The ground floor will be dedicated to commercial space. Although it’s too early to say what will occupy it, Saunders notes that now that Café in the Park has closed, that space could fill help fill a gap in casual dining.

The zoning for the parcel is "downtown edge,"  which allows for 25 units an acre, but employing the Live Local Act will allow a higher density of 50 units per acre.

Both experts in their industries, Saunders is donating the land, worth roughly $2.7 million in the current market, and Vengroff is doing what his One Stop Housing has been doing for decades: securing financing, developing and building the structure. Saunders will hold the land, while Vengroff’s team will manage On The Park once it's done. Units are to remain affordable for at least 40 years.

Once upon a time, before the Great Recession of 2008, the land was part of 9.6 acres that was originally conceived as a mixed-used project with 238 residential units. The City of Sarasota approved a development plan for the land in 2009 after most of it was purchased by David Weekley Homes, which in 2018 broke ground on the market-rate townhomes called Payne Park Village you see there today.

Saunders held the remaining acre thinking she'd use it to build a headquarters to consolidate Michael Saunders & Company's operations. But, she says, “Now that we have that [on Main Street in downtown Sarasota], I thought, 'How can I give back to a community that has been so good to me?'”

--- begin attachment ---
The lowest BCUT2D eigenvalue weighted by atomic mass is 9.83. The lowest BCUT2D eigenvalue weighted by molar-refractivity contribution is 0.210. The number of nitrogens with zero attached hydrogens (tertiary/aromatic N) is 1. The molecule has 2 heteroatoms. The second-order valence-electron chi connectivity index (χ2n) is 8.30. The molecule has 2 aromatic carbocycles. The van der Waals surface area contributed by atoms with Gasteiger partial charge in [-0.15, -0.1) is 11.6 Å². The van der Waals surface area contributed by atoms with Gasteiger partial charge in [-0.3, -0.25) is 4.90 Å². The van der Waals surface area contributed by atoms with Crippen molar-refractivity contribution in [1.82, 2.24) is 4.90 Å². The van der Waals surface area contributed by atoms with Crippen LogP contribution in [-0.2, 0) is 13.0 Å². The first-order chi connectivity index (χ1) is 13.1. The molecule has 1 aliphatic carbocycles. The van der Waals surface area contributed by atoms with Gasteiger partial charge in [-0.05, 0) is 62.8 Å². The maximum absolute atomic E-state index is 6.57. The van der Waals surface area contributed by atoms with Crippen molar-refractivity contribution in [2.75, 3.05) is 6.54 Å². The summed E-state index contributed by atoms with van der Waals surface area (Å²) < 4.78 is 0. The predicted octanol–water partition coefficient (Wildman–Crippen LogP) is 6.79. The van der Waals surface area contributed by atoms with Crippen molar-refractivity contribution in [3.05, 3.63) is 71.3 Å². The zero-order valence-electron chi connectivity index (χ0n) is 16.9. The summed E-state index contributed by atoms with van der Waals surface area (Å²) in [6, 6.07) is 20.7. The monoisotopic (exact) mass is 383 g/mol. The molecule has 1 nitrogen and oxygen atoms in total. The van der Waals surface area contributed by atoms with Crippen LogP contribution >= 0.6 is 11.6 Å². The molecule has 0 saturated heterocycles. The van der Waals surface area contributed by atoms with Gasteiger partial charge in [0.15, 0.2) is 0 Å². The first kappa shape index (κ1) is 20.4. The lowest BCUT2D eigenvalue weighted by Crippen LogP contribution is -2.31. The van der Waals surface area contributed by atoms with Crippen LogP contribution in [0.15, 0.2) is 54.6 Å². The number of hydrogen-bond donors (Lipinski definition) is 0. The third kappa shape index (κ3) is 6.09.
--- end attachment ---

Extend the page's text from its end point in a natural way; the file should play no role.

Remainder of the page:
Sure, it would have made a great sale, she says, "but I felt a desire and passion for being part of the solution rather than increasing the problem and selling it for more expensive condos.” 

One Stop Housing has built and manages roughly 3,000 affordable units at or under 80 percent of the AMI across Sarasota and Manatee counties, with 800 more in the pipeline. (One is celebrating its grand opening next week.) It’s also active statewide and in Tennessee.

Some other local employers are getting the drift, too. Although One Stop Housing has been in the business of building affordable housing for decades, it’s only recently been engaging with local employers. 

According to Vengroff, the Pachota family, who own the popular Fins and Sharky's on the Pier restaurants in Venice, also own vacant land there and approached him about building affordable housing for staff.

"The parcel can house 150 units, so we are now looking for other businesses that want to partner and do the same for their employees," he says. "I recently met with Economic Development Corporation of Sarasota County CEO Erin Silk, leaders from the Sarasota Chamber of Commerce and other local employers to see about getting them to commit to investing in a community for their workers." 

"We’re replicating the model we’ve spearheaded with Eagle Rock, where eight employers are on board, and we’re close to locking in the land in Manatee County," he says.

The issue isn't just local, it's statewide, and Vengroff says that word is catching on. He's gotten calls from other Florida communities on the East Coast and in the center of the state to do similar projects. “There’s a ton of interest out there. Just about no one is building 100 percent workforce housing,” he says.

“We’re talking about the fabric of a healthy community," Saunders says. "You can’t have economic growth without creating it."